I gues it would be cool to be a body at the morgue.
I went to a casting call a few weeks ago with my boyfriend because he thought it would be fun (it wasn’t). I filled out my application somewhat flippantly, as in:
Hair Length: Longish
Skin color: Pale (in winter)
Surprisingly enough, I received a text message instructing me to call a number and leave a message if I’m available tomorrow for a filming of Law & Order: SVU. I have a job that I love very much and do not intending on leaving, ever, if possible, but maybe I’ll call and get the details. I told my boss, and she said she’d like to be able to tell people her assistant was on it.
But I’m mildly insulted: the casting agency thinks I look like a victim? I should kick their butts.
Pushing Daisies Now DC Comic Pushing Daisies, the recently canceled cult-favorite surreal comedy on ABC about a baker who can raise the dead, will become a 12-part comic from DC Comics. The project was originally rumored to publish with Marvel Comics. Bryan Fuller, the show’s producer, announced the deal at the Museum of Television and Radio’s Paley Fest. The comic will feature the heroes facing off against a horde of 1,000 zombies in a dramatic storyline originally intended for a movie spin-off of the show. The comic should be arriving in stores this fall, and the last three episodes of Pushing Daisies will air on ABC starting May 30. More information is available at this article on E!Online.
“There would be hard times, but what did I care if we had hard times? The branches of my love were wide, and they caught the rain and the snow. We would be okay, the two of us together. We would be okay.”—Carolyn Parkhurst (The Dogs of Babel)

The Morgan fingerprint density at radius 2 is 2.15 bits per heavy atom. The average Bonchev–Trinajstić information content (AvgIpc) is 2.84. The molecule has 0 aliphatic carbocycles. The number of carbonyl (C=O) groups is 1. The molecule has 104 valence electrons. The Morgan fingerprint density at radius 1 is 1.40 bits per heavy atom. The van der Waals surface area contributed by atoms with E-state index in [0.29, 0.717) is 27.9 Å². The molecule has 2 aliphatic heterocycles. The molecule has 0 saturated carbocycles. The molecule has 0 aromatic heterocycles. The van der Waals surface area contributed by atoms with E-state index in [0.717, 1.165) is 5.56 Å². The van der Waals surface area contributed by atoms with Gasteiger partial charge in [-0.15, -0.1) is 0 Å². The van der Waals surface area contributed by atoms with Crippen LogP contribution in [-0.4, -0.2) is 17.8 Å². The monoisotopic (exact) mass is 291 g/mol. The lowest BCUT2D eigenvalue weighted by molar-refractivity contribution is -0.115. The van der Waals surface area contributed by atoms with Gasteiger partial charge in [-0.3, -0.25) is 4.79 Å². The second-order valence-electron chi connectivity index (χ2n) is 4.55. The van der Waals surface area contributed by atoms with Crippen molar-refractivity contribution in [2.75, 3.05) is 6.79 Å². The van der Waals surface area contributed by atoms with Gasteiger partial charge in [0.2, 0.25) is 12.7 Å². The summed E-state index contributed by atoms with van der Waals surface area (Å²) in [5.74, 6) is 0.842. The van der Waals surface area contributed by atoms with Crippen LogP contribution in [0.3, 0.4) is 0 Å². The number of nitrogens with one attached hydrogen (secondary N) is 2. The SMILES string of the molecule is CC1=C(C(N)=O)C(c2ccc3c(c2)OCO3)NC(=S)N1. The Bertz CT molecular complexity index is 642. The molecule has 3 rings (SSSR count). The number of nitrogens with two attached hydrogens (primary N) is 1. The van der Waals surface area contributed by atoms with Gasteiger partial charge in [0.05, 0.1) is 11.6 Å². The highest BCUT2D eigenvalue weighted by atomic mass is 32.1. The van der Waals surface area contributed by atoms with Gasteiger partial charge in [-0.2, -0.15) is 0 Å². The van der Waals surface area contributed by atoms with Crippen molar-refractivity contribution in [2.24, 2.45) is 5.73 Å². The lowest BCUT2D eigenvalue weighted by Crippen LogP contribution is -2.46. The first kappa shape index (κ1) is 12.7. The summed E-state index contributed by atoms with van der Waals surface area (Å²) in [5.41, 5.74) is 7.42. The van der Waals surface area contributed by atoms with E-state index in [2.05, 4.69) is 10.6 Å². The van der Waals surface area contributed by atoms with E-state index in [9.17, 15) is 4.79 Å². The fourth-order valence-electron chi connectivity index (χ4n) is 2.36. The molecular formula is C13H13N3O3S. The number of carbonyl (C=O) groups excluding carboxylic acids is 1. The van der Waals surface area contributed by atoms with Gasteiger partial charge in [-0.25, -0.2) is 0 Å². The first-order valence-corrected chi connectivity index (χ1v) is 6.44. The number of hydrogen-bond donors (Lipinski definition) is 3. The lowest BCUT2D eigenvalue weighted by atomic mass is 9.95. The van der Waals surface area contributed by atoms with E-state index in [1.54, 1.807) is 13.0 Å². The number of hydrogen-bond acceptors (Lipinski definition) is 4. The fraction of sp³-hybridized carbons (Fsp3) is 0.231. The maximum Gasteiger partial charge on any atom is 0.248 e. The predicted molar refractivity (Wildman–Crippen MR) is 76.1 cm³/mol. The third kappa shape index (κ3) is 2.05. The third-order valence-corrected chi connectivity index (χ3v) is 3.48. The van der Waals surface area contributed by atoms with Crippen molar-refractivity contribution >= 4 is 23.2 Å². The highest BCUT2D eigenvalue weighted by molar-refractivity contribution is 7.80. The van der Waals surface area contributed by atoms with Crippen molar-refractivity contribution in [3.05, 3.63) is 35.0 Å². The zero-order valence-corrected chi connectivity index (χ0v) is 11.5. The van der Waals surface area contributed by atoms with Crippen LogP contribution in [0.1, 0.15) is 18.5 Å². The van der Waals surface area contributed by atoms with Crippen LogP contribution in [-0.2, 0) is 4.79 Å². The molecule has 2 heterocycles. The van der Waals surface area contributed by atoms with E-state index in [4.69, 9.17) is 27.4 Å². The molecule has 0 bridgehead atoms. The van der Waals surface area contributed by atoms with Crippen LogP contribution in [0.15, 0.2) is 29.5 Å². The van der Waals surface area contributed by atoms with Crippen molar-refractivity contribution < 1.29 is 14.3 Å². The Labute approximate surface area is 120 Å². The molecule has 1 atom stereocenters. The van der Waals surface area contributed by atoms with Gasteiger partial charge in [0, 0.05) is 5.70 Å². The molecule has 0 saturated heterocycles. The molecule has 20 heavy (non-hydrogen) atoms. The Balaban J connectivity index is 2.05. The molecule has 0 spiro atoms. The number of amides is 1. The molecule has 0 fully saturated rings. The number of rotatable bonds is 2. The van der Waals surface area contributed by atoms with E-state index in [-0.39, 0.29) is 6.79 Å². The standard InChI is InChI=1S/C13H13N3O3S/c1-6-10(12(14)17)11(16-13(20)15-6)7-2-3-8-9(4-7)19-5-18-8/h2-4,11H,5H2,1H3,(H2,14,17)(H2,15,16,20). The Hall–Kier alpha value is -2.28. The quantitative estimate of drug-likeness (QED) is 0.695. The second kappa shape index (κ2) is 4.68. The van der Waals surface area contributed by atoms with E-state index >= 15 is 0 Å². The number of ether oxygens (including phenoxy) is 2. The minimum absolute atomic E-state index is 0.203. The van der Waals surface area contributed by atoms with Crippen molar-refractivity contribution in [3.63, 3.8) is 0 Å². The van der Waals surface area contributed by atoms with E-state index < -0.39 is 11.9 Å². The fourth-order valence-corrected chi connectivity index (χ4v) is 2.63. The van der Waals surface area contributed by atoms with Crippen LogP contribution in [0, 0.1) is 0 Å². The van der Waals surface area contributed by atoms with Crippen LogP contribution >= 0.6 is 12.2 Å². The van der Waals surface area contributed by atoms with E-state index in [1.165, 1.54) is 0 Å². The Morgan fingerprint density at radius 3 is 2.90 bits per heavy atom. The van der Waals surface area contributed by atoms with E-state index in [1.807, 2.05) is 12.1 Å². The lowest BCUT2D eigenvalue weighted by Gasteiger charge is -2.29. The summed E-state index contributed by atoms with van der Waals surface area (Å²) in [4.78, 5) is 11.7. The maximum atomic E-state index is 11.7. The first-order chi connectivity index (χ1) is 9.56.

“Feeling…clamoured wildly. “Oh, comply!” it said. “…soothe him; save him; love him; tell him you love him and will be his. Who in the world cares for you? or who will be injured by what you do?” Still indomitable was the reply: “I care for myself. The more solitary, the more friendless, the more unsustained I am, the more I will respect myself. I will keep the law given by God; sanctioned by man. I will hold to the principles received by me when I was sane, and not mad—as I am now. Laws and principles are not for the times when there is no temptation…They have a worth—so I have always believed; and if I cannot believe it now, it is because I am insane—quite insane: with my veins running fire, and my heart beating faster than I can count its throbs.””—Charlotte Brontë (Jane Eyre)
“In one letter that he had written to her then he had said: Why is it that words like these seem to me so dull and cold? Is it because there is no word tender enough to be your name?”—James Joyce (The Dead)
“I had not intended to love him; the reader knows I had wrought hard to extirpate from my soul the germs of love there detected; and now, at the first renewed view of him, they spontaneously arrived, green and strong! He made me love him without looking at me.”—Charlotte Brontë (Jane Eyre)
In 1797, Thomas Cadell made one of the greatest mistakes in publishing history. A Hampshire clergyman had written to him, offering a three-volume novel for publication by a first-time author. Without a word of encouragement, Cadell declined the book, manuscript unseen, by return of post.
Unfortunately for Cadell, the clergyman was the Revd George Austen, soliciting publication on his daughter Jane’s behalf, and the novel in question was an early version of Pride and Prejudice, recently voted the one book that the British nation can’t do without.
Mark Bostridge’s review of Claire Harman’s Austenmania: Jane’s Fame: How Jane Austen Conquered the World
It’s free ice cream cone day at Ben and Jerry’s. A friend and I waited 45 minutes for our cones. All that is now left is a stain of half-baked frozen yogurt on my sleeve, a scrumptious reminder of what was.